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In this chapter I offer a brief account of some central issues in Hayek's political thought, by way of discussing four important building blocks which play a role in their construction. I discuss several strands that go to make up his work, and some of the problems to which they give rise. I conclude with a suggestion about the relative priority that different themes might usefully be given, and with some remarks about the more narrowly political implications of Hayek's work. What are these different strands?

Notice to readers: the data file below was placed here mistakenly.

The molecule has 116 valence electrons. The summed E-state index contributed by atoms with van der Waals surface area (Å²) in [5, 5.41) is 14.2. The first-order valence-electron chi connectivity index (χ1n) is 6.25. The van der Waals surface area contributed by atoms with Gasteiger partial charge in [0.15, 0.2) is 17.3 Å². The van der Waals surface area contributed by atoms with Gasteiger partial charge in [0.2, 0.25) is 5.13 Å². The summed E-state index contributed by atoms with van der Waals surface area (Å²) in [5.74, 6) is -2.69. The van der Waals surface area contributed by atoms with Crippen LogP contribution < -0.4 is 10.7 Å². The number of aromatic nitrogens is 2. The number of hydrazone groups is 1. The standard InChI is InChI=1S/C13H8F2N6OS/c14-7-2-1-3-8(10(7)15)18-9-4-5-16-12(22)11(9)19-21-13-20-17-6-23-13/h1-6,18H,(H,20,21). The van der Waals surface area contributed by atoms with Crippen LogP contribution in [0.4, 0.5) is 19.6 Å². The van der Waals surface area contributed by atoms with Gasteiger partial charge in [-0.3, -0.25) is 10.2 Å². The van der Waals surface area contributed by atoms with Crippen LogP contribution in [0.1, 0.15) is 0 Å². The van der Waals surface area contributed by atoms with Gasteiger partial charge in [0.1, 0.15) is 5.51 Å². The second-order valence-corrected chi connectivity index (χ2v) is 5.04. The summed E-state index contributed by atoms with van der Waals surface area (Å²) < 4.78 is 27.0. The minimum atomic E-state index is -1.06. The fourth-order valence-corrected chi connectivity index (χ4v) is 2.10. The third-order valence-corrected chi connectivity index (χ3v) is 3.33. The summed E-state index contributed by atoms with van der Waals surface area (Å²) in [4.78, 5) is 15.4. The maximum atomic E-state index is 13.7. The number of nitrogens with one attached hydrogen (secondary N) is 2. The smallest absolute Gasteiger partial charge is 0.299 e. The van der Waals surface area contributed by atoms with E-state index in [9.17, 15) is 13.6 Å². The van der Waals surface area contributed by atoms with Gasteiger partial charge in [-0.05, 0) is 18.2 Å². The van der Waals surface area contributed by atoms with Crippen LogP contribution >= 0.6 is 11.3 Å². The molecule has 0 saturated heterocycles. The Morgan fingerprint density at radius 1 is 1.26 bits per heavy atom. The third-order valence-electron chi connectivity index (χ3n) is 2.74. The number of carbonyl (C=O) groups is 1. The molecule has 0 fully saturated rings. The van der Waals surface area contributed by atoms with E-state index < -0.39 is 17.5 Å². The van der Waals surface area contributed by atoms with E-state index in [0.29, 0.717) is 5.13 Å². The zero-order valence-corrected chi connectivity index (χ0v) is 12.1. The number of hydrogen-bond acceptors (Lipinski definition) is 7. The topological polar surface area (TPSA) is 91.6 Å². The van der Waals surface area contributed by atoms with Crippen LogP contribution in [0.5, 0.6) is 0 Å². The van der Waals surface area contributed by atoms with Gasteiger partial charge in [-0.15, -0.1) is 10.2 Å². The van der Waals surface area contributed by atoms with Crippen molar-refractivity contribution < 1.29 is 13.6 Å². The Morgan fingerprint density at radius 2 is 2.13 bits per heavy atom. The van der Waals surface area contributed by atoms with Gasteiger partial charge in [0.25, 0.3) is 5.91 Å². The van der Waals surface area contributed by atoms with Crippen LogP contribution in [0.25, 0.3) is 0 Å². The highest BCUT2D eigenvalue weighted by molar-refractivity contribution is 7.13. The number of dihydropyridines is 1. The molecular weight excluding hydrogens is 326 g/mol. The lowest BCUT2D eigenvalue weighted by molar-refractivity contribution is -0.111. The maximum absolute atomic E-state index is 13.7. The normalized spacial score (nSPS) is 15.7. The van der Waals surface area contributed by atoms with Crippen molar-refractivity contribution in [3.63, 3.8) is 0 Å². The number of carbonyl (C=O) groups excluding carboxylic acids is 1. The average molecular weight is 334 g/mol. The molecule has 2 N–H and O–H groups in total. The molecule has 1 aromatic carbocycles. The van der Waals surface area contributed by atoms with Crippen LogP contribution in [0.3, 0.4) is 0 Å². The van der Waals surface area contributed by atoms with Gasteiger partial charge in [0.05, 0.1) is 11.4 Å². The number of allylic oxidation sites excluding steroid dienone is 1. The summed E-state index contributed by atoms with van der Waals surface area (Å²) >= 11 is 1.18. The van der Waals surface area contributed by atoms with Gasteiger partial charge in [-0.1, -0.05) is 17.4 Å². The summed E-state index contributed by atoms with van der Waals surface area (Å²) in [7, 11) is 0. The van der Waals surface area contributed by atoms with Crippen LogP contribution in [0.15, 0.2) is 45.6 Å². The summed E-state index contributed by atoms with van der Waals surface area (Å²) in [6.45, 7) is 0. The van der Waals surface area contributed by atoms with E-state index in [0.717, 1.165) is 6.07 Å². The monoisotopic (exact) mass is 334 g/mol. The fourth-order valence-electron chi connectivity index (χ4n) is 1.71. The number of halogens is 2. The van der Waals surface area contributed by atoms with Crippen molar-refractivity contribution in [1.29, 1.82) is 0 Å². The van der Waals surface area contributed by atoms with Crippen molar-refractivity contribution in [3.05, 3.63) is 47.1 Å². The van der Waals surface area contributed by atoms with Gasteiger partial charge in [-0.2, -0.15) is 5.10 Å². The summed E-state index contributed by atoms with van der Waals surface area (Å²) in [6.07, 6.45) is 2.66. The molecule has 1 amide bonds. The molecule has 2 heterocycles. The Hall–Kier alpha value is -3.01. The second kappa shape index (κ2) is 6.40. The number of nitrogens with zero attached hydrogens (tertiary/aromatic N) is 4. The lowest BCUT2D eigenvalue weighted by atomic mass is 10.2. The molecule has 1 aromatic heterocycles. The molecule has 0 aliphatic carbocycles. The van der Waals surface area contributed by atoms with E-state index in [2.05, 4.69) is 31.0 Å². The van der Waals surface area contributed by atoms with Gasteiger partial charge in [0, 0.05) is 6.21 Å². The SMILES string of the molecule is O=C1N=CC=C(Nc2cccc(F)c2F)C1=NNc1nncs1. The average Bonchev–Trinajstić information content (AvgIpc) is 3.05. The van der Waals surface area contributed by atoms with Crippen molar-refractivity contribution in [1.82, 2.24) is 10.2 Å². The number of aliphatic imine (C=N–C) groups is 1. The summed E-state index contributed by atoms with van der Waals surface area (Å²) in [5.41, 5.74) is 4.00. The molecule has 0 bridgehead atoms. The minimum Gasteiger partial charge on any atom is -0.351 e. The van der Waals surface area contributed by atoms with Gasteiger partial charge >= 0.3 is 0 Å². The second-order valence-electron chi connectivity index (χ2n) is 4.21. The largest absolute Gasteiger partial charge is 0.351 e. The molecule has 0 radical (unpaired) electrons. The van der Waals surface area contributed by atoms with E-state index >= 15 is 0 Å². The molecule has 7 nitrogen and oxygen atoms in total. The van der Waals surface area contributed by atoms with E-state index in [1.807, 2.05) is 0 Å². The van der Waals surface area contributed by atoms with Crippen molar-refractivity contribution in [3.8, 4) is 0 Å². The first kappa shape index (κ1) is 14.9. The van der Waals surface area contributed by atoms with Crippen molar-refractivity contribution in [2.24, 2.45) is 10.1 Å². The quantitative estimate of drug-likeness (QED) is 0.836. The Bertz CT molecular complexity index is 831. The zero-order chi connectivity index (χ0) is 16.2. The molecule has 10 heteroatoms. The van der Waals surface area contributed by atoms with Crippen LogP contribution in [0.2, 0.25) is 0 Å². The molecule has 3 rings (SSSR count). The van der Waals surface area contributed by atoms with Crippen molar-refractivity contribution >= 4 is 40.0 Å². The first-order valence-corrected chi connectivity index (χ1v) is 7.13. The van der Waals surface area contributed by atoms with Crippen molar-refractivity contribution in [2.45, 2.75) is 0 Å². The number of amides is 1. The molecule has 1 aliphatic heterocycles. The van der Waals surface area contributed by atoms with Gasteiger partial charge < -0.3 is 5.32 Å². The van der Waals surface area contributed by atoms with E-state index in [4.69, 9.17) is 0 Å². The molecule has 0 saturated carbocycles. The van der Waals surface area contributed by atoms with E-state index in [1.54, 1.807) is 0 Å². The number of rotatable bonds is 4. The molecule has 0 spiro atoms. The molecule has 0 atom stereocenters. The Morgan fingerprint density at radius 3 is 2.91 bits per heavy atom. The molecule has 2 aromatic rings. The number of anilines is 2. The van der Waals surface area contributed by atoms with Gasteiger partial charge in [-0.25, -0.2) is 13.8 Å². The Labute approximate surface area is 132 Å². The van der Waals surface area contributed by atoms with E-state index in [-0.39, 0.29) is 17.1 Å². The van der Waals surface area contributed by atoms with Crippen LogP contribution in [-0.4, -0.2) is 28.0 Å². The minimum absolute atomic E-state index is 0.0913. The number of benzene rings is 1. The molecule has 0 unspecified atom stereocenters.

First, there are ideas stemming from the debate about economic calculation under socialism, and Hayek's related views concerning the use of knowledge in (commercial) society. Hayek thought that there was no alternative - for commercial societies - but to make use of price mechanisms, to aspects of whose significance he drew attention. At the same time, Hayek argued - for example, in his “Trend of Economic Thinking” ( 1991) - that these also imposed certain constraints over what we might be able to accomplish, politically. This strand of argument - and its later extension into the claim that within such commercial societies the ideal of “social justice” is unrealizable - plays a significant role in his political thought.
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